Opie Gone Bad breaks up, moves on with no reunion in sight for the Denver band

Baca: You guys also took a tremendous amount of pride in the charity work you took park in over the years, most recently with the holiday CDs. Why was that always important for you?

Schroeder: Musicians don’t have a lot of money to throw at people that need some help, but if they can use their talent to help, they’re almost all willing to go through hell and high water to do so. That’s what we did. Shjon Podein instilled that in me back in the day without even trying — just by being who he was, and I foisted it on all the guys in the band over the years, and they were all great about it and just as proud of it as I am. I hope people remember us for that as much as the music.

The Christmas CDs were so much fun, and we raised a lot of money. The collaborations we were able to do were some of my greatest memories in the band. 9News and King Soopers were wonderful in doing all they did these first two years. We are going to continue these in some form, and try to really take it to the next level in terms of raising money for hungry people here in Colorado. Stay tuned …

Baca: Can you catch us up on your other big endeavors over the years, past and present — from Brendan’s Pub to the coffee roasting to the Mountain to …

Schroeder: I’ve always had a bunch of jobs — I was lucky enough to bartend at some great places back in the early days of Opie, and I always had a bunch of other side gigs going. I had a coffee company, tried my hand in a few other ventures, but I’ve been at the Denver Police Activities League since 1999 now, since 2005 working full-time. We provide athletic leagues and other opportunities for mostly inner-city kids here in Denver. I love it, and I’m driven to do more for these kids like I once was for playing music. These kids are all wonderful, and unless we help them along, many won’t have a chance. The minority graduation rate in DPS is around 30 percent. Can you even conceive of how bad that is? And these kids are like anyone else in the world. Bright, happy, wonderful smart kids that need some positive activities to participate in. PAL helps do that, and I want to be there and grow our programs for a long, long time.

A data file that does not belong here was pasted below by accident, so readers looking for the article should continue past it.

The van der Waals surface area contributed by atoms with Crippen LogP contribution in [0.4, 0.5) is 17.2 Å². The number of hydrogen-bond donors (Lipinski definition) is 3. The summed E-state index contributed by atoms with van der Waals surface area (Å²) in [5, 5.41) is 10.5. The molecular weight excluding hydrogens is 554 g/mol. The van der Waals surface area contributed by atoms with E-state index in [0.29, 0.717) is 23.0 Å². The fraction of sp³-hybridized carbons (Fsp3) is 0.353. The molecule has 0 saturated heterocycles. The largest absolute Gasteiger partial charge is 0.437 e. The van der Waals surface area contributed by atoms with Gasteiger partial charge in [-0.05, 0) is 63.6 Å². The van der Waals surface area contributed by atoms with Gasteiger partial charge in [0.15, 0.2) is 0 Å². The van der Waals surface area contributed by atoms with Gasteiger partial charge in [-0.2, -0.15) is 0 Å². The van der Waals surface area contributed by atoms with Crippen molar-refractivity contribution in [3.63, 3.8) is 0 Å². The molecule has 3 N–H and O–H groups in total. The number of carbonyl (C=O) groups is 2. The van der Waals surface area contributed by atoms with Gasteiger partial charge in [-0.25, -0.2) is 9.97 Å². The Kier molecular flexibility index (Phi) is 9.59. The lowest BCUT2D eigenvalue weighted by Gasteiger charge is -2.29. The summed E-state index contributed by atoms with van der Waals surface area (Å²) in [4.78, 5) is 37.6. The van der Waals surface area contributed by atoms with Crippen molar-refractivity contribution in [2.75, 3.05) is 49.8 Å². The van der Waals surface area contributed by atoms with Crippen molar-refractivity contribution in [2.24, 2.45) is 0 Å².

Baca: With every other band that breaks up, it’s consistently fair to assume that there will be a reunion of some sort 1-5 years down the line. Have you thought about that? Are you ready to say that, “Yeah, that’ll probably happen.” Or that it definitely won’t happen?

Schroeder: I would tend to doubt it. Part of me would have liked to do a big farewell show, but I’m actually very glad we ended things the way we did. I think the band has a place in our memories and it’s a good place. I’d be surprised if we played any kind of a reunion show, but I’d be equally surprised if in whole or part you didn’t see us working together on different projects over the years. I’ll say it again, the guys in my band are the most talented and best guys I’ve ever met. I’d have been lucky to have been able to sit in with them once, let alone be partners with such talented and wonderful people.

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Ricardo Baca is the founder and executive editor of Reverb, the co-founder of The UMS and an award-winning critic and editor at The Denver Post.